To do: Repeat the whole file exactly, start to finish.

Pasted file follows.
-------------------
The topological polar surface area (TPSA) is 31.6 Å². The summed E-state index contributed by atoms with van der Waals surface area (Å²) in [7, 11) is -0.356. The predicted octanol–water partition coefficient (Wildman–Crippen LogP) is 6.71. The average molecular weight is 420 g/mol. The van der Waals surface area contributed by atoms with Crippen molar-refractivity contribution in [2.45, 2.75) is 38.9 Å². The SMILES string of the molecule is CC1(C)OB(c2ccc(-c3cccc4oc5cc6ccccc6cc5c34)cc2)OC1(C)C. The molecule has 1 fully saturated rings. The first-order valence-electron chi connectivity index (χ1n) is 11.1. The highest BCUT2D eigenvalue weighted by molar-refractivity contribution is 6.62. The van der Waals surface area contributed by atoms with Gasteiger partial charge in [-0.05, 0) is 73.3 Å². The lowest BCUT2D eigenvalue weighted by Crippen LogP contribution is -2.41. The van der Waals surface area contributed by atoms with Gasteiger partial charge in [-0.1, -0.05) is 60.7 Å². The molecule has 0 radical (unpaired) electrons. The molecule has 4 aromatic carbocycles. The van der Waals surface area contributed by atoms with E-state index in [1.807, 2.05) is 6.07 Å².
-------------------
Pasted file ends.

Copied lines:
The topological polar surface area (TPSA) is 31.6 Å². The summed E-state index contributed by atoms with van der Waals surface area (Å²) in [7, 11) is -0.356. The predicted octanol–water partition coefficient (Wildman–Crippen LogP) is 6.71. The average molecular weight is 420 g/mol. The van der Waals surface area contributed by atoms with Crippen molar-refractivity contribution in [2.45, 2.75) is 38.9 Å². The SMILES string of the molecule is CC1(C)OB(c2ccc(-c3cccc4oc5cc6ccccc6cc5c34)cc2)OC1(C)C. The molecule has 1 fully saturated rings. The first-order valence-electron chi connectivity index (χ1n) is 11.1. The highest BCUT2D eigenvalue weighted by molar-refractivity contribution is 6.62. The van der Waals surface area contributed by atoms with Gasteiger partial charge in [-0.05, 0) is 73.3 Å². The lowest BCUT2D eigenvalue weighted by Crippen LogP contribution is -2.41. The van der Waals surface area contributed by atoms with Gasteiger partial charge in [-0.1, -0.05) is 60.7 Å². The molecule has 0 radical (unpaired) electrons. The molecule has 4 aromatic carbocycles. The van der Waals surface area contributed by atoms with E-state index in [1.807, 2.05) is 6.07 Å².